Terns look like small, slim, graceful seagulls. Their black caps, forked tails, grating calls and habit of plunging into the sea to catch small fish are good ways of identifying them. They visit the Norfolk coast to breed on the beaches, flying long distances to and from wintering areas much further south, and are particularly sensitive to disturbance during nesting and fledging.
Terns nest in colonies, in shingly areas near the top of beaches. They are relatively long-lived, which is important as breeding success can be affected by the weather one storm tide at the wrong time can wash out a whole colony of nests. Crows, gulls, foxes, stoats and other animals eat their eggs given a chance, birds such as kestrels may take the young fledglings, and theyre dependent on a good supply of sandeels and sprats at sea. All things considered, they need all the help they can get.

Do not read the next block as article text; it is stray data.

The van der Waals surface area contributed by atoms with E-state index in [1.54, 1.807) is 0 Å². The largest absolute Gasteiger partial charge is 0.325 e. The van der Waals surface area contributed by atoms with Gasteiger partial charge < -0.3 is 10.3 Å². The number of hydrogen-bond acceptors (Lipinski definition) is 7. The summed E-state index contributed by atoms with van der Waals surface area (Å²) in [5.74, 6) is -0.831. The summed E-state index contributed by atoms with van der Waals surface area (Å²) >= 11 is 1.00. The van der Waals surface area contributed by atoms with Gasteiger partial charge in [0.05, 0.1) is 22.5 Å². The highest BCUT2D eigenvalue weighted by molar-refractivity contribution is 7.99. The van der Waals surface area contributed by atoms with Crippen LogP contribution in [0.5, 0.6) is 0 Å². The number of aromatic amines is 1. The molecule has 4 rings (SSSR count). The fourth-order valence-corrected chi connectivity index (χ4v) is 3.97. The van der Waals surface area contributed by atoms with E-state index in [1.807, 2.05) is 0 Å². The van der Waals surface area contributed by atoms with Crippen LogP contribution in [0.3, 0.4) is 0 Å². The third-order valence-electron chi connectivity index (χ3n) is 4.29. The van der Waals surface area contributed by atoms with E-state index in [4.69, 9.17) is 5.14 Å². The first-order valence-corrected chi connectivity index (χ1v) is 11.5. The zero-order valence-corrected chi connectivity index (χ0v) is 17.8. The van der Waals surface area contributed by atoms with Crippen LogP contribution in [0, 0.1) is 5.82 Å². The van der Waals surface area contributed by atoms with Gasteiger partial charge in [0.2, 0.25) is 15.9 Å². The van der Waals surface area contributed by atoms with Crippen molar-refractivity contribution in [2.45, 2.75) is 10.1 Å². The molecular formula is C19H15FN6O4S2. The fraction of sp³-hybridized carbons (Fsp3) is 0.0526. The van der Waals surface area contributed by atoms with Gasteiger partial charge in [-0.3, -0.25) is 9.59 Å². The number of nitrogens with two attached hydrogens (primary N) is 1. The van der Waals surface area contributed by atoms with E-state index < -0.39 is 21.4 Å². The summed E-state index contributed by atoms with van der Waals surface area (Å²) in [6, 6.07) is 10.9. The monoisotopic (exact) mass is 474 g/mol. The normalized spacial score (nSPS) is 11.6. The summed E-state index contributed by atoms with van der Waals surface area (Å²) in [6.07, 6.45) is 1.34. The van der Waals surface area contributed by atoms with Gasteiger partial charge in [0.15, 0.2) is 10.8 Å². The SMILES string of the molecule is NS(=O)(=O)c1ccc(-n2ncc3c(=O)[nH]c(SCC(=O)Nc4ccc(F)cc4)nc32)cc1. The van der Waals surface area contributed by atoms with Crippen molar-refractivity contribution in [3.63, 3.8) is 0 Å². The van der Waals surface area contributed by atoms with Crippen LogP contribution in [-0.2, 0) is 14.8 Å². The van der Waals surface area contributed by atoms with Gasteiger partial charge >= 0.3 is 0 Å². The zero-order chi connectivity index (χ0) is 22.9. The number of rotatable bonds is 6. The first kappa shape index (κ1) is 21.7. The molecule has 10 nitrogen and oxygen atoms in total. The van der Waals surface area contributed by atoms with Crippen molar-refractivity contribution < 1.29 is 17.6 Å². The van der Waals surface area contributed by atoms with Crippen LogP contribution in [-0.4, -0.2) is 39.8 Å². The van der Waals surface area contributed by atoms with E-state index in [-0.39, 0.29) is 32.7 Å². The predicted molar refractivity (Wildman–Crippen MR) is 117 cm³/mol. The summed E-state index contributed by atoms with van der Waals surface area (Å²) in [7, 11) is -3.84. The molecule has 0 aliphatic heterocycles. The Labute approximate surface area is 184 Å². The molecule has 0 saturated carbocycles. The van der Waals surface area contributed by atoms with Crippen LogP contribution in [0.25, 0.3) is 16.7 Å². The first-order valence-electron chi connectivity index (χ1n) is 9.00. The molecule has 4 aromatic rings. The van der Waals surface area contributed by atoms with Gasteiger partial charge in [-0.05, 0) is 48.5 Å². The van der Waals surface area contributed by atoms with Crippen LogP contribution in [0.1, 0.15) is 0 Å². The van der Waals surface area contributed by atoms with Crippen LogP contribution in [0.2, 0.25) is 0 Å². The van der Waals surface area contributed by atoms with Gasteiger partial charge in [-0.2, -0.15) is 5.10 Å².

There are three species youre likely to see along the Norfolk Coast in spring and summer. In order of decreasing size these are Sandwich terns, common terns and little terns. Important areas for tern colonies include the beaches at Holme, Titchwell, Brancaster, Scolt, Holkham National Nature Reserve, Blakeney Point and Winterton to Horsey.
Nests are simple shallow depressions on the ground and the eggs are very well camouflaged. If you see a lot of terns together its likely to be a nesting colony. These are protected by rope and stake cordons put up by wardens looking after the site, sometimes with notices.
You can identify little terns by their daintiness, small size and their black-tipped yellow bills. They are Europes smallest tern and rarest breeding seabird, and the most threatened of the three terns breeding in Norfolk. The Norfolk coast is a stronghold for little terns, supporting at least a third of the UK population.
What you can do to help
Look out for groups of terns and protective rope and stake cordons.
Dont approach too closely. Watch from a distance and avoid disturbing the birds.
Keep dogs on a lead near any colonies.
Help to inform others.